Hey all, Daz here, I hope you're well. Time for another update on the road to Kickstarter!
While my last post zeroed in on fixing the shortcomings of the original Nomad Art Satchel, I wanted this post to focus on how we've significantly broadened the feature set of the new bag.
Some housekeeping, I wanted to add a disclaimer that these features are demonstrated with two different prototypes with slightly different details (the leather accented one being the latest). So keep in mind that while these features are indicative of the functionality we are striving for in the final product, the final look and materials are still in flux and will be nailed down at a later stage when I visit the manufacturer in a month or so.
Oh and before you dive into the meat of the post, check out a quick video we shot recently of our prototype traipsing around the city with my Co-Founder Simon and our friend Bat-Chen who we literally met while shooting hah.
Anyway, on with the show...(grab a coffee, this is a long one)
If the video tickles your fancy and you haven't yet done so, then please join our mailing list for ongoing updates and other goodies in the lead up to our new Kickstarter campaign!
One of the most obvious changes from our preceding prototype is the face of the Etchr Art Satchel - we had feedback from a number of people that they wished the bag was a little more stylish so that it wasn't just its functionality that differentiated it from other art bags.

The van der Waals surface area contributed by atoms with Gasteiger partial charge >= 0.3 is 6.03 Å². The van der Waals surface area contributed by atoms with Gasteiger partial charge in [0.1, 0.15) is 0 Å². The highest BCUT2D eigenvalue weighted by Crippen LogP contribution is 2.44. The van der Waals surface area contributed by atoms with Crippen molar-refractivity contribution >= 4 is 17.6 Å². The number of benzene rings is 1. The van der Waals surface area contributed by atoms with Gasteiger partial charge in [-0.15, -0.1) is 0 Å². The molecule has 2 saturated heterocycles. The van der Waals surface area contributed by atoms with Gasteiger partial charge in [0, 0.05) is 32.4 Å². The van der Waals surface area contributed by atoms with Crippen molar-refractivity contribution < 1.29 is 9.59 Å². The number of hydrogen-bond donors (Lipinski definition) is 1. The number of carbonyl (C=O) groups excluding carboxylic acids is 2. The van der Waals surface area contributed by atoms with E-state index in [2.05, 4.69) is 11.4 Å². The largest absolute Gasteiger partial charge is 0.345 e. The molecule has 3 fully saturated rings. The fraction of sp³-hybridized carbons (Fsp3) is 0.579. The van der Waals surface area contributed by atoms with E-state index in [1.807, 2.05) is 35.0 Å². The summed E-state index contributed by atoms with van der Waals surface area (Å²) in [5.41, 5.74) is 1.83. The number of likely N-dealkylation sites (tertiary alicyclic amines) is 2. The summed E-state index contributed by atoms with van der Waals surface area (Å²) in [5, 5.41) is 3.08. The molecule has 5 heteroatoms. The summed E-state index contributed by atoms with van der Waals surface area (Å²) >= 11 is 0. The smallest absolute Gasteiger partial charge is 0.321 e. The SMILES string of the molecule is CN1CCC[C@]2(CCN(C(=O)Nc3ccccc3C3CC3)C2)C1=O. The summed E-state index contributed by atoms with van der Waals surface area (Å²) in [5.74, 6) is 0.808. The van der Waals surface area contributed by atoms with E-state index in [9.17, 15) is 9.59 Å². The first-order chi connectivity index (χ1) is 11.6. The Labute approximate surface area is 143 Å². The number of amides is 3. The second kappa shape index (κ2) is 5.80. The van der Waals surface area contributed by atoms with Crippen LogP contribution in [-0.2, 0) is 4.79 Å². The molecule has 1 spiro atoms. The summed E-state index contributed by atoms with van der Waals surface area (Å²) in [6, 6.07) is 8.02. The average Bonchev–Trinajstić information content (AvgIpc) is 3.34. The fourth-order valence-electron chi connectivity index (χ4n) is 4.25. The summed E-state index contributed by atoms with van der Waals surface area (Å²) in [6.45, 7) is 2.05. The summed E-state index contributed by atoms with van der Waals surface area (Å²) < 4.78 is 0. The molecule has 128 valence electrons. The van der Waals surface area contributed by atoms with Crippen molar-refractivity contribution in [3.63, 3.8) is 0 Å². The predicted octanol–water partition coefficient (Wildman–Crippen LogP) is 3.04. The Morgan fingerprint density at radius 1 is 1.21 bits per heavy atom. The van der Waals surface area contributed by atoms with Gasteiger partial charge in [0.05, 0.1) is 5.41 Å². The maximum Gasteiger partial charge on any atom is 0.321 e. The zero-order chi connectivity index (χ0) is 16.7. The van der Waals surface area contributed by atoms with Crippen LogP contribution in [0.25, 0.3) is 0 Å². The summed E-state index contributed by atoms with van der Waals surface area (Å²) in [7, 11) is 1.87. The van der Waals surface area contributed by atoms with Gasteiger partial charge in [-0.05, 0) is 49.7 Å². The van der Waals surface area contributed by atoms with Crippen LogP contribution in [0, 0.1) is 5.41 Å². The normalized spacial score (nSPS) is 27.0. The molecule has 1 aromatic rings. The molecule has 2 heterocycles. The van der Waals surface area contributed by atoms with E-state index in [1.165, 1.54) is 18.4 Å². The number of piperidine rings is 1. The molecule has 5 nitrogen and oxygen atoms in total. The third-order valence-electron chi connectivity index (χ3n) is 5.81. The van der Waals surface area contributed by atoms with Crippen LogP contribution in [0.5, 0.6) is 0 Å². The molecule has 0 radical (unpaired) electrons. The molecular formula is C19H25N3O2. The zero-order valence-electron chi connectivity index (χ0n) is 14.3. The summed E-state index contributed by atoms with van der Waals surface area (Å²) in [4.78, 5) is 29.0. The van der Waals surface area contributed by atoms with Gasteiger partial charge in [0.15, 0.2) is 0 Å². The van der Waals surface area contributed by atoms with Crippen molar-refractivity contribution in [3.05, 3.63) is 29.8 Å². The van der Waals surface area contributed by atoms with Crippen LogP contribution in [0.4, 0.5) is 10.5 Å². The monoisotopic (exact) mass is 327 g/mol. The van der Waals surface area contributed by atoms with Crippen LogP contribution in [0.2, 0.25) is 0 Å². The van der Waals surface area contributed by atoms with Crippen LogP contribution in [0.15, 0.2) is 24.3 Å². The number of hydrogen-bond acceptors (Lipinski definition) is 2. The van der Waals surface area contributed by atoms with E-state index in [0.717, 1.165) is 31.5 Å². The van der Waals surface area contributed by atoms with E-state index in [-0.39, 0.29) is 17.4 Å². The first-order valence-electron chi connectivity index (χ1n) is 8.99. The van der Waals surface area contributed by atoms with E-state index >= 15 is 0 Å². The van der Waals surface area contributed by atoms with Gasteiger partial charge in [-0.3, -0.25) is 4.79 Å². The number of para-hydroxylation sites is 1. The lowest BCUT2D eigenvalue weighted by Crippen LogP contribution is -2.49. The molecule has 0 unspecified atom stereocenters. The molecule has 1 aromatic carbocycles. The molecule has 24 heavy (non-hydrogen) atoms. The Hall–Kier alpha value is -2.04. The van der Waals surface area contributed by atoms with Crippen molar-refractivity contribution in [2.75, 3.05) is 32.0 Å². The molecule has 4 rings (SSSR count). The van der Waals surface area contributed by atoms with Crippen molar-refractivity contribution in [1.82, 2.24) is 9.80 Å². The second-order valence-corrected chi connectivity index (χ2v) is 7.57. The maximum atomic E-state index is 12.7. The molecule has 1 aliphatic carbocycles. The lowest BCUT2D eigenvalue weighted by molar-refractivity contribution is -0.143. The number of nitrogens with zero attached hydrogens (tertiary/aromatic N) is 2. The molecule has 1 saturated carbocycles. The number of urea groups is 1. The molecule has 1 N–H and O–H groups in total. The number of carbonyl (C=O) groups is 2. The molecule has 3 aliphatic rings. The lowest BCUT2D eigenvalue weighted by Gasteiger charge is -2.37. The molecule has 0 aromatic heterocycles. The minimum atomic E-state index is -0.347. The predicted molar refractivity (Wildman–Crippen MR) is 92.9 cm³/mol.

We've added a full grain leather strip with laser etching (yeah I know, Etchr is etched...) to the leading edge of the front flap.
This decision is partly styling choice and partly a way to further protect a high wear point of the bag.
For those not too familiar with leather bags, in time after extended use, a patina (or soft sheen) develops on the surface of the leather, imparting a personality to the product that is unique to each user, kinda like a fingerprint :)
Another significant change to the face of the product from the earlier prototype is that there are now two tension hooks / g-hook buckles in order to balance the tension load. This results in a more even surface tension distribution and gets rid of the previously unsightly diagonal tension wrinkles seen below on the earlier prototype:
Also note the two different styles of tension hook / g-hook buckles in the new proto - we're testing a few different styles out to determine which allows for the smoothest operation.
The leather strip, interior material interfacing and the blind side tension strips are made of Toughtek to help keep the front flap relatively wrinkle free while adding significant utility value which I'll delve into later.
I didn't mention in my previous post that we're changing the external shell material from ballistic nylon to Kodra. Kodra is a weatherproof material that is scientifically graded as 'sexy'. Well, not really, I don't think there is a scientific designation for 'sexy', but it looks damn nice.
The grey is stylish yet neutral enough such that it fits into a wide variety of settings from office to urban day-to-day. Importantly the bag is rugged enough to withstand a serious hike through the forest for some plein air work.
Oh yeah, it's also easier to photograph than black ballistic nylon...so there's that too.